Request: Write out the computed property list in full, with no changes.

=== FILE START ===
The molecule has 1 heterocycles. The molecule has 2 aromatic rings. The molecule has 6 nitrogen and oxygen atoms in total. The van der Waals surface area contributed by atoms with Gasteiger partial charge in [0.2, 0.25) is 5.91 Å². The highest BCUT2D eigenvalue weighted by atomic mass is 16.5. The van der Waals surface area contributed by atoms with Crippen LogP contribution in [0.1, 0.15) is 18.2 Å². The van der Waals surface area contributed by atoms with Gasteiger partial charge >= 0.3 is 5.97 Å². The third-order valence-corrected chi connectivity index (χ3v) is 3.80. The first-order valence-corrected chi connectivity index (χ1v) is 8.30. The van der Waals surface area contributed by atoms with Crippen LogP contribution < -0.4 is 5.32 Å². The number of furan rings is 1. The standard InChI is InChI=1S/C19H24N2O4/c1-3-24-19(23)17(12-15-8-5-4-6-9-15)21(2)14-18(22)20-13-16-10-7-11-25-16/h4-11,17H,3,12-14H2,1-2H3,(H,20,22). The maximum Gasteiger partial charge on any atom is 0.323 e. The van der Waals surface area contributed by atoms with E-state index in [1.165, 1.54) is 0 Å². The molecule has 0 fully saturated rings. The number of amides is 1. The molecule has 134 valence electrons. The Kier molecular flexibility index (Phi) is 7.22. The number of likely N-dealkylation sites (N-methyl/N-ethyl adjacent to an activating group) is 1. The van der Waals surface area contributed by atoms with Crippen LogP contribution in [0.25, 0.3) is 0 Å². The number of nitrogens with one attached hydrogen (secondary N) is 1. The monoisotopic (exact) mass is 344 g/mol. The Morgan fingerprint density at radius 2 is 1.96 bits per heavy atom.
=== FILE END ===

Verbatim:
The molecule has 1 heterocycles. The molecule has 2 aromatic rings. The molecule has 6 nitrogen and oxygen atoms in total. The van der Waals surface area contributed by atoms with Gasteiger partial charge in [0.2, 0.25) is 5.91 Å². The highest BCUT2D eigenvalue weighted by atomic mass is 16.5. The van der Waals surface area contributed by atoms with Crippen LogP contribution in [0.1, 0.15) is 18.2 Å². The van der Waals surface area contributed by atoms with Gasteiger partial charge >= 0.3 is 5.97 Å². The third-order valence-corrected chi connectivity index (χ3v) is 3.80. The first-order valence-corrected chi connectivity index (χ1v) is 8.30. The van der Waals surface area contributed by atoms with Crippen LogP contribution < -0.4 is 5.32 Å². The number of furan rings is 1. The standard InChI is InChI=1S/C19H24N2O4/c1-3-24-19(23)17(12-15-8-5-4-6-9-15)21(2)14-18(22)20-13-16-10-7-11-25-16/h4-11,17H,3,12-14H2,1-2H3,(H,20,22). The maximum Gasteiger partial charge on any atom is 0.323 e. The van der Waals surface area contributed by atoms with E-state index in [1.165, 1.54) is 0 Å². The molecule has 0 fully saturated rings. The number of amides is 1. The molecule has 134 valence electrons. The Kier molecular flexibility index (Phi) is 7.22. The number of likely N-dealkylation sites (N-methyl/N-ethyl adjacent to an activating group) is 1. The van der Waals surface area contributed by atoms with Crippen LogP contribution in [0.25, 0.3) is 0 Å². The number of nitrogens with one attached hydrogen (secondary N) is 1. The monoisotopic (exact) mass is 344 g/mol. The Morgan fingerprint density at radius 2 is 1.96 bits per heavy atom.